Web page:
You know when you walk into one of those stores that has lots of very small, expensive, breakable things, and those things are sitting on the edges of tables that are barely a child’s fart apart, and you spend your entire time there sucking in your stomach, holding your purse to your chest, and looking for the corner with the stuffed animals and scarves?
Well, take that scenario and multiply it by a thousand — or, rather, $200,000 — and you’ll have the nightmare that one woman experienced at a Los Angeles art gallery a few weeks ago.
The unidentified woman was visiting The 14th Factory, a pop-up gallery which describes itself as “a monumental, multiple-media, socially engaged art and documentary experience conceived by the Hong Kong-based British artist Simon Birch.”
Okay. Well, we have no idea what that means, but we do know that the room in which this incident occurred contained an exhibit called “Hypercaine,” which consisted of dozens of crowns formed from different mediums perched on a series of closely-spaced, unsecured pillars.
What could possibly go wrong,” you ask? “Why, this,” we answer.
The woman is seen on security camera video crouching down in front of one of the pillars for a selfie. Then, she loses her balance.
As she falls to the ground, at least ten of the pillars, carrying an estimated $200,000 worth of art, go toppling like dominoes. Fellow gallery visitors stand shocked, while a man in a tan shirt and black pants, who we assume works for the gallery, walks over with his arms in the air, saying, and we’re just guessing here, “My pillars!” He surveys the damage and runs off to get help, saying, we assume, “Shit shit shit shit shit shit shit shit.” He then quickly reverses direction and goes the other way, saying, we imagine, “OhGodOhGodOhGodOhGodOhGodOhGodOhGodOhGod.”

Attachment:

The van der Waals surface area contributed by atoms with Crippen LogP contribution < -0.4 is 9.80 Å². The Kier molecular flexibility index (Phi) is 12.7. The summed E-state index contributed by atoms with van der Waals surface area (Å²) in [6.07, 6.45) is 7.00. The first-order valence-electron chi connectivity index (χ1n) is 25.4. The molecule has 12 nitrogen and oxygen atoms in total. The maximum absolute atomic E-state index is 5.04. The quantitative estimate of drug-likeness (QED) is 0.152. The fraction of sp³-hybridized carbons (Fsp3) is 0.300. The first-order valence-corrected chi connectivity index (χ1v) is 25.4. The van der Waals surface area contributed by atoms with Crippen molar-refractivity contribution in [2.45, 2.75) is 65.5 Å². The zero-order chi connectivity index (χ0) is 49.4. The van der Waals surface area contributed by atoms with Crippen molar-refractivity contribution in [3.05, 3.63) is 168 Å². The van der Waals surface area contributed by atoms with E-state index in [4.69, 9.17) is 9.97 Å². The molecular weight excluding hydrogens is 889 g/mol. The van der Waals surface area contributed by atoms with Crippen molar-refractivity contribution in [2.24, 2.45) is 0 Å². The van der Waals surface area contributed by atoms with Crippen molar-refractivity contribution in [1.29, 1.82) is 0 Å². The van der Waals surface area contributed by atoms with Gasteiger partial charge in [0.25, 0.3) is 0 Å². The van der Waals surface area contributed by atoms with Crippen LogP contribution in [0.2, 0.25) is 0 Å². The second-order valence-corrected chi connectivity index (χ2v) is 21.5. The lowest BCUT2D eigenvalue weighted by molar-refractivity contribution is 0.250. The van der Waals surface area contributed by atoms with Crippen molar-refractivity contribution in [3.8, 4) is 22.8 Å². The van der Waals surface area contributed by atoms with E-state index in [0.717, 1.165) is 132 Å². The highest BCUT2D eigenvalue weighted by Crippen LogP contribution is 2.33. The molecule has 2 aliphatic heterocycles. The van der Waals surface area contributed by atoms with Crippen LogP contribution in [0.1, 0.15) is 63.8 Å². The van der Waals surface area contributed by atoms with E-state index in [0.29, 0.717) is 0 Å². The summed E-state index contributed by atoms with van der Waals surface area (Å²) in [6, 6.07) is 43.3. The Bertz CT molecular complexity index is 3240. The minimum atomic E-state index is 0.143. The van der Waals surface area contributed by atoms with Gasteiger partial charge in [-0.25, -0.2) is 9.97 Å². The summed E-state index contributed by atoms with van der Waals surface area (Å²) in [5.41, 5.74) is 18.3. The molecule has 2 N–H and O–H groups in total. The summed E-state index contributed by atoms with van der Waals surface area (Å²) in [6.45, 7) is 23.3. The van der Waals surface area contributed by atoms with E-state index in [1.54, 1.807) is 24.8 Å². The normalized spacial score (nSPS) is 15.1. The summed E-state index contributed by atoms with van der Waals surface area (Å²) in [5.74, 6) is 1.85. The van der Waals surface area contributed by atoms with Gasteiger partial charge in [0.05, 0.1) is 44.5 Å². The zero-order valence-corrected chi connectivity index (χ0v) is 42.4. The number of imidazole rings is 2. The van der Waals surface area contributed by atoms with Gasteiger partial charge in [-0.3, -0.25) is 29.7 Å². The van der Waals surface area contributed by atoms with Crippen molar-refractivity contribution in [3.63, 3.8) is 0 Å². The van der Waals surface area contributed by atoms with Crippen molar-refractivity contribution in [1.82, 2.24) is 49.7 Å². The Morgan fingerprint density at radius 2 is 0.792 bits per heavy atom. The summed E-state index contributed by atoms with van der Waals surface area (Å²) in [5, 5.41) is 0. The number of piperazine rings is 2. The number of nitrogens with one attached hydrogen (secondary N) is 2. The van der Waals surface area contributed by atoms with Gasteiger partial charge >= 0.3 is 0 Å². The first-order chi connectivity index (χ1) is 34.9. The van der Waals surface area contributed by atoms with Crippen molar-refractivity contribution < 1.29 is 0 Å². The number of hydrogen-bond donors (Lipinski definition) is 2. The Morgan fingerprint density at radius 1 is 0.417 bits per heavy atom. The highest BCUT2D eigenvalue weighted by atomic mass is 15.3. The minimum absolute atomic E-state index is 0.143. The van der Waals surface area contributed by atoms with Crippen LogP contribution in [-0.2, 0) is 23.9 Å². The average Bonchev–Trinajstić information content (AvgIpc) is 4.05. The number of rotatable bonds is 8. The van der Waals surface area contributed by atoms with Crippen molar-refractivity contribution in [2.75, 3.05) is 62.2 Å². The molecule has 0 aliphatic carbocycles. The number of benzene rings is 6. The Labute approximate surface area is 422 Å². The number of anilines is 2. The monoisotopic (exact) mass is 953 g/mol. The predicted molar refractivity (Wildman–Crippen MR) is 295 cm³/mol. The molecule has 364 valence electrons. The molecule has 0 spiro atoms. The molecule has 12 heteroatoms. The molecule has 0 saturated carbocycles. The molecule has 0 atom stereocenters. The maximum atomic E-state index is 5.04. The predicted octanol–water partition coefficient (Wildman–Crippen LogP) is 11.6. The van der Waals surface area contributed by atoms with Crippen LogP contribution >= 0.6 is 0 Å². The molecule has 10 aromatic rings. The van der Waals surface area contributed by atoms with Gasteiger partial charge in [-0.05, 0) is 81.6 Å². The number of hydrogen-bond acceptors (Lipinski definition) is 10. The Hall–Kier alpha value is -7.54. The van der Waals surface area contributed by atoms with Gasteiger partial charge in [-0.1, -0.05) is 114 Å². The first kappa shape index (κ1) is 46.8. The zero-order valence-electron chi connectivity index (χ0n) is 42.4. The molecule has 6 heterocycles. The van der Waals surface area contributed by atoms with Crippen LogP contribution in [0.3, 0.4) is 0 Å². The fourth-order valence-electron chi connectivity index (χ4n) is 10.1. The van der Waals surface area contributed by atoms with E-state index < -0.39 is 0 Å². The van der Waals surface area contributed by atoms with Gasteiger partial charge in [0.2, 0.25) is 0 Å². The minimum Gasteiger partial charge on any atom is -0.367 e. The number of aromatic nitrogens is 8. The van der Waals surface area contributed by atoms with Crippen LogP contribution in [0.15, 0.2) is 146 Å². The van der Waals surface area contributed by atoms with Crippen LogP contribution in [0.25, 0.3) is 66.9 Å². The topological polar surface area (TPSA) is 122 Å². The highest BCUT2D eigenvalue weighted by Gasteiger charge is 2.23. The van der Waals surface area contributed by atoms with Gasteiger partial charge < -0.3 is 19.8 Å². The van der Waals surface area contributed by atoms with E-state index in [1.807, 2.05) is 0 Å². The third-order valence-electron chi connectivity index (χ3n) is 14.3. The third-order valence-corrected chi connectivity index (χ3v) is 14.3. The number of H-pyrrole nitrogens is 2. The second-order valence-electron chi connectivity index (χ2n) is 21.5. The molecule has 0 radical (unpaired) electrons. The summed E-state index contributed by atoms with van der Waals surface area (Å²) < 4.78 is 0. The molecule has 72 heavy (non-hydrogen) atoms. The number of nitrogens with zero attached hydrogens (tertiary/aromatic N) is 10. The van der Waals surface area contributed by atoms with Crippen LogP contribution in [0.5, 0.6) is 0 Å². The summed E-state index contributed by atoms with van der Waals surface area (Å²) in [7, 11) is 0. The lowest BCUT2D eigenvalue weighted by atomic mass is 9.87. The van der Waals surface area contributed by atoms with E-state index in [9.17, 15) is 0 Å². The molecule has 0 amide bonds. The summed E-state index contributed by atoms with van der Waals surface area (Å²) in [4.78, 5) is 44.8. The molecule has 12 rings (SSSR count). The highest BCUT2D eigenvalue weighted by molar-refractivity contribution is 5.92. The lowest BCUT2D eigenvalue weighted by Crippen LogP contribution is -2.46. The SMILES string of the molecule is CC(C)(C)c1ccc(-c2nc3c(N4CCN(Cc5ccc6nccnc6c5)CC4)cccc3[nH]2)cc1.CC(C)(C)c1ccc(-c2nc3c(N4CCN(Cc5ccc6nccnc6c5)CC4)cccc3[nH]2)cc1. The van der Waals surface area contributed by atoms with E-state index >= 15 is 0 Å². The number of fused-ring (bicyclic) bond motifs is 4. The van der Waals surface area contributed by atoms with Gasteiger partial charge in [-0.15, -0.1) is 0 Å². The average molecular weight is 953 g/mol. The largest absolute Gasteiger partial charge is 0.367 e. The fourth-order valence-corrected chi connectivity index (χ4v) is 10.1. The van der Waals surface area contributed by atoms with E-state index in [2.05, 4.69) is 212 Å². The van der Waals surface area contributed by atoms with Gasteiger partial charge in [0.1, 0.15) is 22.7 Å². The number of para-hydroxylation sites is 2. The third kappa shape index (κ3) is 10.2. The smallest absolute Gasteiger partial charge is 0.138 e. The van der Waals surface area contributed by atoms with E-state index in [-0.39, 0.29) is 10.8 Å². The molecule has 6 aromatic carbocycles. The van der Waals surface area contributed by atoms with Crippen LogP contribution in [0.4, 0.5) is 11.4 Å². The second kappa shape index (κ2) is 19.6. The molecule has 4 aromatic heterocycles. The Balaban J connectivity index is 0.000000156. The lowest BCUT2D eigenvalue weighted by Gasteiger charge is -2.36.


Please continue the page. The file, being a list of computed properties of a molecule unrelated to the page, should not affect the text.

Meanwhile, this poor woman (bless her heart) starts trying to “fix it,” standing the first pillar up and apparently heading toward the second one. We don’t know that we’d have touched anything else at this point, probably because we’d be curled up in the fetal position, crying, and thinking about all the student loans we will now never pay off.
To add a little mystique and cynicism to the whole ordeal, it’s now being reported by some news outlets that this may have been a stunt put together by one of the artists. “The video,” writes The New York Times in their article about the incident, “was uploaded by someone who claims to know Mr. Birch and its description ends with a plug: ‘The rest of The 14th Factory is one of its kind. …. Go visit before it closes end of July (or before a few more pieces break).'” For his part, Birch has denied this, telling The Times in an e-mail that it was an accident but adding: “Crowns are fragile things. They are symbols of power. Perhaps it’s ironic and meaningful that they fell.”
Hm. Crowns that fall to the ground and break apart due to an act of what some consider to be narcissism? That does sound awfully arty.
It’s also interesting that The 14th Factory is currently filming a documentary in the building — there’s a paragraph on their home page that says: “Please note that prior to entering The 14th Factory, everyone is required to sign our ‘Talent Consent and Release’ and ‘Waiver, Release and Hold Harmless Agreement’ forms at the reception as we are filming a documentary in the space.”
Huh. That’s even artier.
Regardless of whether or not this event was real or faked, it’s certainly reignited our fear of breaking expensive things in public places. Next time we plan to visit an art gallery, we’re going to prepare by going through some of those weave poles they use in dog agility competitions and setting up some laser pointers to look like those tripwire alarms you see in Mission Impossible movies. Agility and flexibility, friends — they’ll keep you from owing an artist a couple hundred thousand dollars.